Grape varieties in Campania

Campania Grapes



wine areas

Viticulture in Campania

Viticulture in Campania almost exclusively relies on native grapes, with the majority of them being white. 

What are the grape varieties in Campania?

Fiano: in the inland Irpinia region, Fiano is grown on high altitude sites (400 to 700 meters above sea level) within the Avellino DOCG and gives high-acid still whites. Floral, zesty and herbal in its youth, it evolves gracefully in bottle, gaining textural depth while retaining excellent  freshness and focus. Mature versions often draw parallels to top-notch Riesling or Burgundy white with their honeyed and flinty complexity allied to inoxidable vibrancy. In warmer areas like the coast of Cilento, the grape yields slightly riper wines emphasizing early-drinking appeal. 

Greco: another key variety, giving slightly richer and bolder whites than Fiano, with intense aromas of golden apple, yellow flowers, and flint. High acidity and a touch of phenolic astringency balance the full structure, also ensuring good proneness to aging. 

Greco di Tufo is the most famous denomination devoted to this grape, which is also widely grown in the Sannio region in Northeastern Campania and in the Cilento region in the south.

Falanghina: Falanghina thrives in the Sannio area, in the Campi Flegrei subzone on the coast of Naples, and in the Massico region in northern Campania. Expressions from Sannio display floral and fruity aromas anticipating a bright and immediately-appealing palate. Versions from Campi Flegrei show a distinctive smoky and herbal allure, with tangy salinity making up for slightly lower acid levels. In the Massico area, age-worthy, barrel-aged examples are quite common. 

Asprinio di Aversa: a rare white grape grown in the province of Caserta in Northern Campania, where the traditional “alberata” training system is still in place. Such vineyards are often over ten meters tall, and yield light, crisp and often low-alcohol wines, either still or sparkling, and making a great aperitivo. 

Pallagrello Bianco: the other key grape in Northern Campania, yielding richer wines than Asprinio, with high acidity and just a bit of astringency, pairing well with chicken and mushrooms. Top-notch Pallagrello Bianco also shows good proneness to aging well.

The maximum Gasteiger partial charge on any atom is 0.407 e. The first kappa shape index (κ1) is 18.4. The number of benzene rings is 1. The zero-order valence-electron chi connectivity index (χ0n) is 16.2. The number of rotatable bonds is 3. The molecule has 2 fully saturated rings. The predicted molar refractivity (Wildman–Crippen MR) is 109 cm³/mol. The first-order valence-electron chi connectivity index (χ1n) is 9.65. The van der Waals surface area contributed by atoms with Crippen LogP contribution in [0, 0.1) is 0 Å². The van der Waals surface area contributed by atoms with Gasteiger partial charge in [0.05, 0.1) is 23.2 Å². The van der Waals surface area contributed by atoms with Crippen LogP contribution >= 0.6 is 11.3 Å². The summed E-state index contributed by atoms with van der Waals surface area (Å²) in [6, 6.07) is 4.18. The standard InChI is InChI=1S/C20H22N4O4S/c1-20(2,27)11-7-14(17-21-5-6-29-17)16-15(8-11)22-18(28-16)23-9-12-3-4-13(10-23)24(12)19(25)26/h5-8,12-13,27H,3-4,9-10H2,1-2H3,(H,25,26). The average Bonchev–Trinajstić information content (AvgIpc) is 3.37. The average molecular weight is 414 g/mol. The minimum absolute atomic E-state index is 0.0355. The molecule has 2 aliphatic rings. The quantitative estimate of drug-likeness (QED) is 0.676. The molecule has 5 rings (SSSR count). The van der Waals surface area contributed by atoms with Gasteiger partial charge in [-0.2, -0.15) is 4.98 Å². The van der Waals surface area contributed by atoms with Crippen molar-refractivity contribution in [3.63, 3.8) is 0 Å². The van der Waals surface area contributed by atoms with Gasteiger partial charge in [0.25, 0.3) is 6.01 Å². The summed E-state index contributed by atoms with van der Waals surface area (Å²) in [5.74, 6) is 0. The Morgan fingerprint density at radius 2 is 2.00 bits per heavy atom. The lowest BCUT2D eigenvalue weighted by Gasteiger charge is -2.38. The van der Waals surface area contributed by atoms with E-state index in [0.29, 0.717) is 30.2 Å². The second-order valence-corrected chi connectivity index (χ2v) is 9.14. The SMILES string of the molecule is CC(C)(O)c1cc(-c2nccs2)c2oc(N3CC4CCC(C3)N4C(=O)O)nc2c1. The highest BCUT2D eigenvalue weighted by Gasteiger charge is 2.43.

Key grapes of the Amalfi coast and the Campanian islands:  Falanghina, Biancolella, Ripoli, Ginestra,  Fenile, Biancazita and Pepella are the key grapes on the Amalfi coast and in the island of Capri and Ischia. When planted on steep vineyards overlooking the sea, they give smooth and seductive white wines, redolent of ripe orchard fruits and tangy flavors of Mediterranean herbs, often complemented by a savory tang. 

Aglianico: this famed red variety dominates regional production, giving bold wines with an imposing tannic structure, noteworthy acidity, and intense aromas of black fruits, botanical herbs, dark spice, and damp earth. Often referred to as “Barolo from the south” for the sheer elegance and excellent aging potential of the best versions, Taurasi is the most famous Aglianico-based red wine, originating from the namesake area in the Irpinia subzone. Aging for Taurasi must last at least three years (including one year in oak). 

Aglianico also gives Aglianico del Taburno, Falerno del Massico, and Cilento Aglianico. 

Piedirosso: also known as Per’ e Palumm’ (pigeon’s feet) because of the red-ish color of the stalk at full maturity, this native grape is at home in maritime areas such as the Campi Flegrei area on the Neapolitan coast, the island of Ischia, and the Sorrento Peninsula. It gives light to medium-bodied reds characterized by moderate to low tannin content and inviting herbal and spicy flavors, which pair delightfully with pizza Margherita or richer seafood dishes. 

Primitivo: originally from Puglia, this red grape is widely grown in the Falerno del Massico area, and produces bold reds that are less exuberant and a touch higher in acidity than their Apulian counterparts. 


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